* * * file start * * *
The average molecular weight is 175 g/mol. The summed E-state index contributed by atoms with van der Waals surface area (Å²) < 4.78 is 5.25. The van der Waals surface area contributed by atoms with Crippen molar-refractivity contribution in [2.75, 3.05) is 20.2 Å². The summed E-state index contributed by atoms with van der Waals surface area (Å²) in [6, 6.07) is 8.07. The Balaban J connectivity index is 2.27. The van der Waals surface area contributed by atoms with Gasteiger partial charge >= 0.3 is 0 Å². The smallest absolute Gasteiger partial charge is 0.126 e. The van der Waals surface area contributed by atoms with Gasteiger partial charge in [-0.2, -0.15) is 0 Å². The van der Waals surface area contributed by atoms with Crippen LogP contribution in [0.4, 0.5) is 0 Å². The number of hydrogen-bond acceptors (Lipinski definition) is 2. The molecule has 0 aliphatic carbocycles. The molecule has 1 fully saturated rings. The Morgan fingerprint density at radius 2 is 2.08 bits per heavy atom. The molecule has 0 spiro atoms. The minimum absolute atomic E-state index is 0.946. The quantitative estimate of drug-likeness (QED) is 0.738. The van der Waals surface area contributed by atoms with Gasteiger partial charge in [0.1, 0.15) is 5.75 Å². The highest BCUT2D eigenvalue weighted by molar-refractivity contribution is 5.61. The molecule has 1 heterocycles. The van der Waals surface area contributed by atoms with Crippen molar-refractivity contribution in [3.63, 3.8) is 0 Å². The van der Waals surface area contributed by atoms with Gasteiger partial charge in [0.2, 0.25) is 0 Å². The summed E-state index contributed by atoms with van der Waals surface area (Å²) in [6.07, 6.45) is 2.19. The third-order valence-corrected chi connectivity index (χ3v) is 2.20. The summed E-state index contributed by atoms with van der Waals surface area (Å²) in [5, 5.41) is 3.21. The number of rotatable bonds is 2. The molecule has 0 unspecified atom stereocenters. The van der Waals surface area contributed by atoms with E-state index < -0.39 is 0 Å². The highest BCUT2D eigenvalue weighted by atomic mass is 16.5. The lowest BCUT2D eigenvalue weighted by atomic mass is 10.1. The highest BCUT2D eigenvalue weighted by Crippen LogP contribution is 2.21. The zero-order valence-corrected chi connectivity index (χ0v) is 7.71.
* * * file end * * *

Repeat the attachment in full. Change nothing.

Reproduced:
The average molecular weight is 175 g/mol. The summed E-state index contributed by atoms with van der Waals surface area (Å²) < 4.78 is 5.25. The van der Waals surface area contributed by atoms with Crippen molar-refractivity contribution in [2.75, 3.05) is 20.2 Å². The summed E-state index contributed by atoms with van der Waals surface area (Å²) in [6, 6.07) is 8.07. The Balaban J connectivity index is 2.27. The van der Waals surface area contributed by atoms with Gasteiger partial charge >= 0.3 is 0 Å². The smallest absolute Gasteiger partial charge is 0.126 e. The van der Waals surface area contributed by atoms with Gasteiger partial charge in [-0.2, -0.15) is 0 Å². The van der Waals surface area contributed by atoms with Crippen LogP contribution in [0.4, 0.5) is 0 Å². The number of hydrogen-bond acceptors (Lipinski definition) is 2. The molecule has 0 aliphatic carbocycles. The molecule has 1 fully saturated rings. The Morgan fingerprint density at radius 2 is 2.08 bits per heavy atom. The molecule has 0 spiro atoms. The minimum absolute atomic E-state index is 0.946. The quantitative estimate of drug-likeness (QED) is 0.738. The van der Waals surface area contributed by atoms with Gasteiger partial charge in [0.1, 0.15) is 5.75 Å². The highest BCUT2D eigenvalue weighted by molar-refractivity contribution is 5.61. The molecule has 1 heterocycles. The van der Waals surface area contributed by atoms with Crippen molar-refractivity contribution in [3.63, 3.8) is 0 Å². The van der Waals surface area contributed by atoms with Gasteiger partial charge in [0.2, 0.25) is 0 Å². The summed E-state index contributed by atoms with van der Waals surface area (Å²) in [6.07, 6.45) is 2.19. The third-order valence-corrected chi connectivity index (χ3v) is 2.20. The summed E-state index contributed by atoms with van der Waals surface area (Å²) in [5, 5.41) is 3.21. The number of rotatable bonds is 2. The molecule has 0 unspecified atom stereocenters. The van der Waals surface area contributed by atoms with E-state index < -0.39 is 0 Å². The highest BCUT2D eigenvalue weighted by atomic mass is 16.5. The lowest BCUT2D eigenvalue weighted by atomic mass is 10.1. The highest BCUT2D eigenvalue weighted by Crippen LogP contribution is 2.21. The zero-order valence-corrected chi connectivity index (χ0v) is 7.71.